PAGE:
Still, the DNR has a proposal to nearly double the SNA lands by expanding to 325,000 acres by 2099. Over the next 20 years, the target is to increase the acres devoted to SNAs by an average of 1,600 acres a year, with an emphasis on prairie. Booth said in a memo that the program’s purpose remains “to protect and perpetuate in an undisturbed natural state those natural features which possess exceptional scientific or educational value.’’
At stake are places like Blue Devil Valley near Granite Falls, an SNA now closed to hunting and trapping that supports one of the largest known populations of a rare lizard, the five-lined skink. In extreme southwestern Minnesota, the DNR has opened Prairie Coteau to hunting despite its being home to rare butterflies and burrowing owls. It has been described by the DNR as “one of the most important and stunning prairies’’ in the state.
Big Woods donation
Early boosters of the SNA program included the late Wally Dayton, who gave millions of dollars for sites to be acquired. Major supporters also have included Bruce and Ruth Dayton, the father and stepmother of Gov. Mark Dayton. They created the popular Wood-Rill Scientific and Natural Area in Orono with a gift of the so-called Big Woods that includes trees 120 to 400 years old.
Djupstrom, Fuge, Casey and others are pressing to move the SNA debate to the Legislature, where it can’t be controlled by DNR managers. They maintain that DNR Commissioner Tom Landwehr is exceeding his legal authority by expanding public uses on SNA land without legislative approval.
“They are going about it in a sneakier way and that’s wrong. It’s totally wrong,’’ Djupstrom said.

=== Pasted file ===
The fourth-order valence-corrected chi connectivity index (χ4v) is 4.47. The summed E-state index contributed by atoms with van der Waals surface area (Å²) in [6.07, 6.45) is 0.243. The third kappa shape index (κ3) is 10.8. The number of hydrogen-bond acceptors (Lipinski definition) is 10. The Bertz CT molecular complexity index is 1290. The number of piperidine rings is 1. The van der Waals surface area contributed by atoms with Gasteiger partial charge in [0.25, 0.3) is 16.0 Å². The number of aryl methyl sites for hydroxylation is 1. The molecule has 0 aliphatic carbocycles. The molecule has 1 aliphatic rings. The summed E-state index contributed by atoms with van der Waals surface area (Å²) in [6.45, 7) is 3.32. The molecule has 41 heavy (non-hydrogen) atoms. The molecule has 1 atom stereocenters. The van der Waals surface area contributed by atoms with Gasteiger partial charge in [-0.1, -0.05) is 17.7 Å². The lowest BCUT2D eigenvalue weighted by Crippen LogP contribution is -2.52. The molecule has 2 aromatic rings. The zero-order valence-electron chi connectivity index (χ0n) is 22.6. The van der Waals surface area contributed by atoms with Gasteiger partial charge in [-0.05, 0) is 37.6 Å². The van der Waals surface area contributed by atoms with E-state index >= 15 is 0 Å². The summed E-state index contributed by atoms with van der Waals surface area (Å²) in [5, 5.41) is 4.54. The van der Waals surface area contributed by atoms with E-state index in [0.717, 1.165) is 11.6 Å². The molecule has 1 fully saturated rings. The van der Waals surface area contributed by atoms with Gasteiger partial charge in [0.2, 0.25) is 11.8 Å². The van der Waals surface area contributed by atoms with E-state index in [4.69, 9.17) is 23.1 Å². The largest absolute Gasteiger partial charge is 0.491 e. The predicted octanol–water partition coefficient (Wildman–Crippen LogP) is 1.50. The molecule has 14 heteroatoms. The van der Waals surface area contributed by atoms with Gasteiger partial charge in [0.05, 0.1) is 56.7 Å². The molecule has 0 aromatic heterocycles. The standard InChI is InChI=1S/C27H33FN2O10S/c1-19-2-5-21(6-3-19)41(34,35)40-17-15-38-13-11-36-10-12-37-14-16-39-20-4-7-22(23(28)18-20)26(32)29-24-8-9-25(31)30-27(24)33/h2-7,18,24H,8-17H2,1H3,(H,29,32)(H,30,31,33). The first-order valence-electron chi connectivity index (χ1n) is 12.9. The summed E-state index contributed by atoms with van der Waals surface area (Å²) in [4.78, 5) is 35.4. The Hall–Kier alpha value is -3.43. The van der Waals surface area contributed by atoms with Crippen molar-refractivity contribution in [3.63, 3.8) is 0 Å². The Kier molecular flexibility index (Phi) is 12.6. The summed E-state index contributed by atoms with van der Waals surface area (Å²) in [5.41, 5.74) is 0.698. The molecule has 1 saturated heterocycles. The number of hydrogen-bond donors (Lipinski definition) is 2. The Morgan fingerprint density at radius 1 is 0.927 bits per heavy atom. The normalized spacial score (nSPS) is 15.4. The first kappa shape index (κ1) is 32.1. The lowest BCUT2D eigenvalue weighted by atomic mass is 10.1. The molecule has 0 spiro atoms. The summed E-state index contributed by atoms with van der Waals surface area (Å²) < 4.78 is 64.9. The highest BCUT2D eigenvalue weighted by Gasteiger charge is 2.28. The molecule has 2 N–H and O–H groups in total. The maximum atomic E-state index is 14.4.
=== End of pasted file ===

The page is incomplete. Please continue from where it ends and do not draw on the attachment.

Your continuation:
Djupstrom, who headed the SNA program for more than 20 years until 2006, said it should be up to lawmakers to decide whether more SNA sites are opened for hunting and trapping, especially at a time when many Minnesotans want more destinations were no hunting is allowed.
“The hunters already have lots of lands in Minnesota,’’ Casey said.
Booth said the agency has conformed to the law. This year it expanded public notification and opened up the review process for more public input. When the Izaak Walton League made the case to keep some areas closed to hunting and trapping, the agency listened, she said.
“We’ve definitely made decisions in some cases that extra uses can’t be tolerated,’’ Booth said.
Clint Miller, chairman of a citizens’ advisory committee to the SNA program, said so far increased hunting and trapping haven’t conflicted with SNA objectives.
According to Djupstrom, Minnesota has 12 million acres of land and water in public ownership, nearly all of them open to fish and game pursuits. The amount of SNA land off limits to hunting is far less than 40,000 acres.
“It’s so minuscule,’’ he said.
Fuge said that one of the best reasons to minimize recreational activity on SNA sites is to preserve an inventory of relatively undisturbed plant and animal communities for science. “It gives you a benchmark to see what nature is doing,’’ she said. “These are the only sites in the state that have this kind of protection.’’